A Q&A with Shabd Simon-Alexander

photo: Shabd Simon-Alexander and Paul Mpagi Sepuya : interview: PERISCOPE

The world Shabd Simon-Alexander fashioned is far afield from those you would associate with the word "Tie Dye." But for years she has been creating an artful, unique line of clothes using the techniques of Tie Dye.  Now, while briefly putting the making of seasonal collections on the back burner, she has written and had published,  "Tie-Dye: Dye it, Wear it, Share it," to spread the joy of Tie Dye. Shabd discussed why she wanted to write this book.

How did you discover Tie Dye?
In 2008, I was at a garden party where the host set up a table for tie-dying.  I had so much fun. I didn't want to stop. So I played with it for the whole summer, exploring it, figuring out my aesthetics because I didn't even like the look of it.  And then I thought, I wonder if I can make a living out of this so I can keep doing it everyday.
That led you to start cutting and sewing.
I always made clothes. I put together a fashion show in high school.  I knew I didn’t really want to work in fashion, but I always enjoyed making it.  Then after school ended, for about eight years I was making handmade clothes for HaNNa, Hanna Fushiwara's gallery in Tokyo.  After starting this tie-dye thing, I met a group of cool New York based independent designers.  Eventually, the community I was in started to change around the time that I wanted to write a book.  For me, fashion was a means to an end, not the end itself.  It was a way for me to create and communicate directly with the people buying my stuff, something which doesn’t occur in making art so much. 
You wrote the book to teach people how to do it?
I taught classes almost since the beginning, about a year after launching my line. People were so excited about the classes. I'd have people who would drive in or fly in from different cities and countries to take my classes. I'd get emails from other people asking about it.  There was no good book about it, so I thought, “Okay, I need to teach these people too.”  What interested me about the Tie Dye was textiles, not just making them, but also how the textiles play into social and cultural life, the way they travel through history and bring the community together, and the way they keep culture alive. If they’re not used on a regular basis, they will die out and then they are lost forever. So from the beginning, I wanted to promote the idea of Tie Dye. In fashion, as soon as you start making something cute, people will rip you off. Maybe it’s not your ideal, but you can embrace it or you can get bitter about it. So I embraced it.  When small designers make stuff, and big designers copy them, it helps get the idea out.  I can only make enough to keep myself and a few people in Brooklyn busy. But what about all the people in India who culturally will always make tie-dye?  If you make the clothes trendy, young people would be interested in it, and if you make it financial viable, some big companies will want to do millions of tie-dye fabrics, and then they need to go to these villages in India where they have practiced it for hundreds of years.  So I’m not directly affecting any of this, but I can be a part of this chain reaction that helps this thing stay alive.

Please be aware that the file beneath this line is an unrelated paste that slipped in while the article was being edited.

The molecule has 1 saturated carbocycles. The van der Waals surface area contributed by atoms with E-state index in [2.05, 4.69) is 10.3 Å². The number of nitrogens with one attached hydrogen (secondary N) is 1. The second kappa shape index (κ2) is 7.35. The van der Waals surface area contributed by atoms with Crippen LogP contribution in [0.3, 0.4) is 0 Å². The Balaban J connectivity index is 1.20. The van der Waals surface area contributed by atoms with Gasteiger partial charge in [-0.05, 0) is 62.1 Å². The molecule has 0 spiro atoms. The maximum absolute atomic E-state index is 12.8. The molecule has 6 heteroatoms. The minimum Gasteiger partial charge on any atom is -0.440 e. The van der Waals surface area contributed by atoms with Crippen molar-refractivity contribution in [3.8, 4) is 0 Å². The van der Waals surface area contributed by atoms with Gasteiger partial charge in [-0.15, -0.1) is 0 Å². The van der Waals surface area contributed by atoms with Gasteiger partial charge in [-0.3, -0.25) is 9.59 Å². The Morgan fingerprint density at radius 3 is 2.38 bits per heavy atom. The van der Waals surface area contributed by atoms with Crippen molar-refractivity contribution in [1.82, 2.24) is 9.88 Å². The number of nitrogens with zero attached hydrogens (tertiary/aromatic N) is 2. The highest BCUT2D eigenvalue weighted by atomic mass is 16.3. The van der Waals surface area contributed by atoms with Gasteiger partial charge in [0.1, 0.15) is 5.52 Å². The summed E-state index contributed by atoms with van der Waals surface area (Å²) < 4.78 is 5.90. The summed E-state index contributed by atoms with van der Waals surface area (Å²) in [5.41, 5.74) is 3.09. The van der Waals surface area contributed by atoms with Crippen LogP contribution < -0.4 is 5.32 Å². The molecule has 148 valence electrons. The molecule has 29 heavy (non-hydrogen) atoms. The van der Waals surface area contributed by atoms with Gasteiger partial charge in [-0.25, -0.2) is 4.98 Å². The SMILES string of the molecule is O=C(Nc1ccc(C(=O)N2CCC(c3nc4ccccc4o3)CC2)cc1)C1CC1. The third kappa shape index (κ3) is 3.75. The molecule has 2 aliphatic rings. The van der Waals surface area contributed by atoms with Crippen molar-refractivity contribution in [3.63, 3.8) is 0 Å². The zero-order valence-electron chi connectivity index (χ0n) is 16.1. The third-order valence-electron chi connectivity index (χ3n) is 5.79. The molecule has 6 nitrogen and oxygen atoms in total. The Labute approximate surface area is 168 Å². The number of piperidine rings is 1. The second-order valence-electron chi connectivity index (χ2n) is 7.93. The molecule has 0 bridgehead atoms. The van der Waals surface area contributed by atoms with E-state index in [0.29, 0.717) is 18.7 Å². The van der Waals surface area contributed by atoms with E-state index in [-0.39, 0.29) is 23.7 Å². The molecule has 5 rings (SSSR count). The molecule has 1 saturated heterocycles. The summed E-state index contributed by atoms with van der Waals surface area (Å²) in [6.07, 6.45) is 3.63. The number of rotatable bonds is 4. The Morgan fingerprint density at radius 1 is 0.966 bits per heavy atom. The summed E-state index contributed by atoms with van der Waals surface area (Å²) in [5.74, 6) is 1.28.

Tie-Dye is one particular method. You never found it limiting as a way of expression?
No, I think the name is the only limitation.  Naming the book, I had to make a difficult choice. I know what people think about the name and I had a similar feeling.  We could avoid using the word, or we could use that word and battle through people's prejudices.  If people open my book, their idea about Tie Dye might change.  I think of Tie-Dye as a medium, not as an aesthetic. So that’s how I approached it when I started doing it.  I was like “Well, it’s just like painting or drawing." You know, nobody says, “I don’t like music.” You would say, “I don’t like rock music” or “I don’t like classical music.”  It’s more about what you do with that medium.
You researched the whole history of Tie-Dye.
l had this idea that tie-dye was from the 60's. Then when I started researching it, I realized that it’s older than history, it’s been around for thousands of years. We don’t even know when it was created, but it has existed all over the world. You imagine if you try to dye a solid color and do a bad job, you'd probably end up with tie-dye. It probably grew simultaneously all over the world.  There are so many different aesthetics. 
So it is about fighting a certain idea or stereotype about it by introducing this whole new aspect of it.
I hope so. And I think learning the extent of the history is not to bring you backward, it’s to let you know that it’s not one solitary thing and it can be anything, so that people go forward with it . By understanding how many possibilities there are, I’m hoping that people will go beyond what I could ever imagine. Once they learn techniques and possibilities,  I hope they will make crazy stuff, past my wildest dreams. And I hope they will post them online or email them to me, so I can see them.


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